Congratulations to Skidtown.com for their new blog site. The pictures look great and the Skid Row Basketball logo definitely makes a strong impact.
Yes, it does feel good to have pictures on my blog again.
I am finished with the practice exams of the "continuing education" course for my real estate brokers license. I now have the actual final examination. I will start that today. I am thrilled.
The day I was arrested in August of 2006, I was getting ready to register for the continuing education course. My license expired the previous May. After quitting drugs I wanted to hurry up and get back into the real estate business in some form or fashion. I had whipped myself in to shape by training at USC.
Every other time my license expired, I would procrastinate the renewal of it.
In 2006, I was ready to get right on it. However the bottome fell out. I remember the public defender at the time telling me to forget about my real estate career. She was only concerned about clearing the docket and not my case. "Plead guilty or do 8 years" she said. She is what is described as a "Public Pretender" on Skid Row.
There are some great public servants that work for the public defenders office. She was not one of them. Later I met some one who really saved me from even more disaster. Natasha Brown sat in front of me and said "I am taking your case seriously." If it were not for her, I would not be here today. I know it. I would be behind prison bars some place. I have no doubt about it.
I worried about my license the whole time in jail. Would I get out in time. Would I be in prison? Will the renew it? When I got out of jail, within 3 days, I went to the Ronald Reagan building. I looked a mess but I had to find out what was going to happen to my license when I renew it. I remember the deputy commissioner telling me that I should have no problem at all. It really did not do any good in relieving me of anxiety because I learned that it does not matter what any one says. It depends on what they do and who is doing it on that day when it comes to interpreting rules. Every one has their own opinion on the law or how it will be enforced. One decision maker will rule one way. Another will rule another way.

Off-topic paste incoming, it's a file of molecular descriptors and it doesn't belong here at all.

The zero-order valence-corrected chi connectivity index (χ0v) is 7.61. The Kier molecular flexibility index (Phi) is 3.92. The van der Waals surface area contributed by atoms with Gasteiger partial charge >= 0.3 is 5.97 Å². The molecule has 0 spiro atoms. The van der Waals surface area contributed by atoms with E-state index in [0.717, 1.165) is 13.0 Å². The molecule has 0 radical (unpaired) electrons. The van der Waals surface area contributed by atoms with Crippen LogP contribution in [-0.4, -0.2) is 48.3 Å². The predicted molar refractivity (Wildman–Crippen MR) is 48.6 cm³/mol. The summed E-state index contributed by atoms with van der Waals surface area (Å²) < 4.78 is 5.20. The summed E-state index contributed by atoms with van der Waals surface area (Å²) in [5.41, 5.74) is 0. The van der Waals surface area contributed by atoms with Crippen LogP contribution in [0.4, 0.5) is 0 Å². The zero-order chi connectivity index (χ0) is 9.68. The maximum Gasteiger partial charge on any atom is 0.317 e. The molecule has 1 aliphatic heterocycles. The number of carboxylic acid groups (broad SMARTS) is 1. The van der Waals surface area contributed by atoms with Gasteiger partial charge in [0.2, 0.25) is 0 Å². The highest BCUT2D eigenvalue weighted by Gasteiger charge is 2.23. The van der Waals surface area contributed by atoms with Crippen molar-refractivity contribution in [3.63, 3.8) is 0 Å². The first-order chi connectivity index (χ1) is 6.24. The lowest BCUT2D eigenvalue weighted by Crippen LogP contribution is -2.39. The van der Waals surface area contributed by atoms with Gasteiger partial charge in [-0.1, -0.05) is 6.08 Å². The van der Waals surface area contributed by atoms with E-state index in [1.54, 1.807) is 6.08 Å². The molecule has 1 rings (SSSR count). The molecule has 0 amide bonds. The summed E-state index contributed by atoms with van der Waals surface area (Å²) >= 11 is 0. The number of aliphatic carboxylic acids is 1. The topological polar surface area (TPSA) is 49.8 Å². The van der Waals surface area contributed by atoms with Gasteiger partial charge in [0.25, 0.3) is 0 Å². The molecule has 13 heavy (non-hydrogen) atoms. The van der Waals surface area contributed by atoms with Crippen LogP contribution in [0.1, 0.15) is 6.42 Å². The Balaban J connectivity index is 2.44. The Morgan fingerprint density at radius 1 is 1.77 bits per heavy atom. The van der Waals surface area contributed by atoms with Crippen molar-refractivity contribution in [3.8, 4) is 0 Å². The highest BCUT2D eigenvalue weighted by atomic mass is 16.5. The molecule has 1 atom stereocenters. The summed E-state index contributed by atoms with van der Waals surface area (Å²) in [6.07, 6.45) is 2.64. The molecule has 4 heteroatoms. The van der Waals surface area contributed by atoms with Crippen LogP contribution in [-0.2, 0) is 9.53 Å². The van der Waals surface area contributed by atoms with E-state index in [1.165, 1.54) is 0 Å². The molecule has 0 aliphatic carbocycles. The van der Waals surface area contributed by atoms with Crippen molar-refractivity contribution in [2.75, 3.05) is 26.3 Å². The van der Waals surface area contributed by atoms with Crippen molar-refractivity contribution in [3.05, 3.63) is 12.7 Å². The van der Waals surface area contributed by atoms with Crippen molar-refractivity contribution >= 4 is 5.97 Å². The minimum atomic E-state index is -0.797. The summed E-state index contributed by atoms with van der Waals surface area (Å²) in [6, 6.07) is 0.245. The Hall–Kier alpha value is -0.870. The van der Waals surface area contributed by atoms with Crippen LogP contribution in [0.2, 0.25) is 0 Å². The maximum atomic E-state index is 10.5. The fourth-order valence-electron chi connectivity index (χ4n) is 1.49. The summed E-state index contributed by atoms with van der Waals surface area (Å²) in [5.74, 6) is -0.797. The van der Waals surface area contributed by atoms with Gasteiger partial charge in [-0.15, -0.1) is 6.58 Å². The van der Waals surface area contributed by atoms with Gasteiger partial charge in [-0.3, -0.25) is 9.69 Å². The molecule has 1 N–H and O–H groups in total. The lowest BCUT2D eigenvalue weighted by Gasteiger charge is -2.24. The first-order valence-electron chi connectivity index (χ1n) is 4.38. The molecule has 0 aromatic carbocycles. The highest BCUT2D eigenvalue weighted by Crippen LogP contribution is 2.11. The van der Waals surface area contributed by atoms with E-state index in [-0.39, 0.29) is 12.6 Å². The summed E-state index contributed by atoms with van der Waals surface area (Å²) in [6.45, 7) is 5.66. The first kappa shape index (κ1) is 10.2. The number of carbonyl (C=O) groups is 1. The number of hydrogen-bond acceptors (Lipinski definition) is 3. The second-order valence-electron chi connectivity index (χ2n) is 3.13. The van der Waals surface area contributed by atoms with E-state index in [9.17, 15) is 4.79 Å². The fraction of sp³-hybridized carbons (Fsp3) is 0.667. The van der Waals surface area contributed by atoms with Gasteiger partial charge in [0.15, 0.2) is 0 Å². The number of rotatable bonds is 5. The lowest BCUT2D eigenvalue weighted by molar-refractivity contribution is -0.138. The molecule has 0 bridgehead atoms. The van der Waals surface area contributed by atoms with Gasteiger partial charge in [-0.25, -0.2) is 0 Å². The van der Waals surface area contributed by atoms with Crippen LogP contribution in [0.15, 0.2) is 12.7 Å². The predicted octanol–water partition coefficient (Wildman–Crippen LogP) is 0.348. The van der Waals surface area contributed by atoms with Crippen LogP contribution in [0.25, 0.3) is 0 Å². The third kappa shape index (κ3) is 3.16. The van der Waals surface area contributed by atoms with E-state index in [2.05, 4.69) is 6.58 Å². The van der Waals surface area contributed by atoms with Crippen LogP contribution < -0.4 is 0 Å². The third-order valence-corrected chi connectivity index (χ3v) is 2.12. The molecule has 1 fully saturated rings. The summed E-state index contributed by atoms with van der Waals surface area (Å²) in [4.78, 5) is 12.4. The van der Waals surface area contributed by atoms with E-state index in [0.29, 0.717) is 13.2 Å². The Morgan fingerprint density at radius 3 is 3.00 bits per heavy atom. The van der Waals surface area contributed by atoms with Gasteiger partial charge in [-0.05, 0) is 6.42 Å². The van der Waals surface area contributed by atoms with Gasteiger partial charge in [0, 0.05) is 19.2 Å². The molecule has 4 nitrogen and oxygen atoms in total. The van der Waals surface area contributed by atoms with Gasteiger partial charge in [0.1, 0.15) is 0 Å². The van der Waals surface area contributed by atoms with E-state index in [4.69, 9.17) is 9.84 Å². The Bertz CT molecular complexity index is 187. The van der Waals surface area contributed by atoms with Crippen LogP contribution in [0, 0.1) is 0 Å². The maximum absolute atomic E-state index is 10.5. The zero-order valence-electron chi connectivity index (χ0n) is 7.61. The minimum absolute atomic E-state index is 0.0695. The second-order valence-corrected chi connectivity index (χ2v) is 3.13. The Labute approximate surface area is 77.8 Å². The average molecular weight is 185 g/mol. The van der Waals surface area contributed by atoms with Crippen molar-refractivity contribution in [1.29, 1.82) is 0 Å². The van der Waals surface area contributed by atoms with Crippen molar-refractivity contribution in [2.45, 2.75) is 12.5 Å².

It may also matter what mood a person is in when they handle your matter. On most days maybe things would have been ruled in your favor but if the person in charge is in a bad mood then he could rule differently. You do not know until you know.
I was telling Charlotte how I felt about the uncertainty of it all. It was like being in jail for months for the misdeamenor and not knowing if I was going to go to prison or be released. I was released because of the diligent and professional efforts of Natasha Brown. A few months later, in my first progress report, she said I was a success story. That was in July of last year. Since then things have changed alot. I remember when we stood up together to face the judge on January 18,2007. She had already cut the deal. I knew I was leaving. She said she believed in me.
Other public defenders told me to plead that I needed mental treatments--that it would help me. Jail house inmate lawyers kept saying the same thing. "If you want to get out quickly, Walter, say that you are mentally ill. Play crazy. Get 'CRAZY PAY'. There was no way I was going to do that. Others said they would do anything to get 'crazy pay'. I was already labeled a felon from being scared to death by the first public defender. One day I will write about that in detail. In fact there were three of them They need to be disbarred.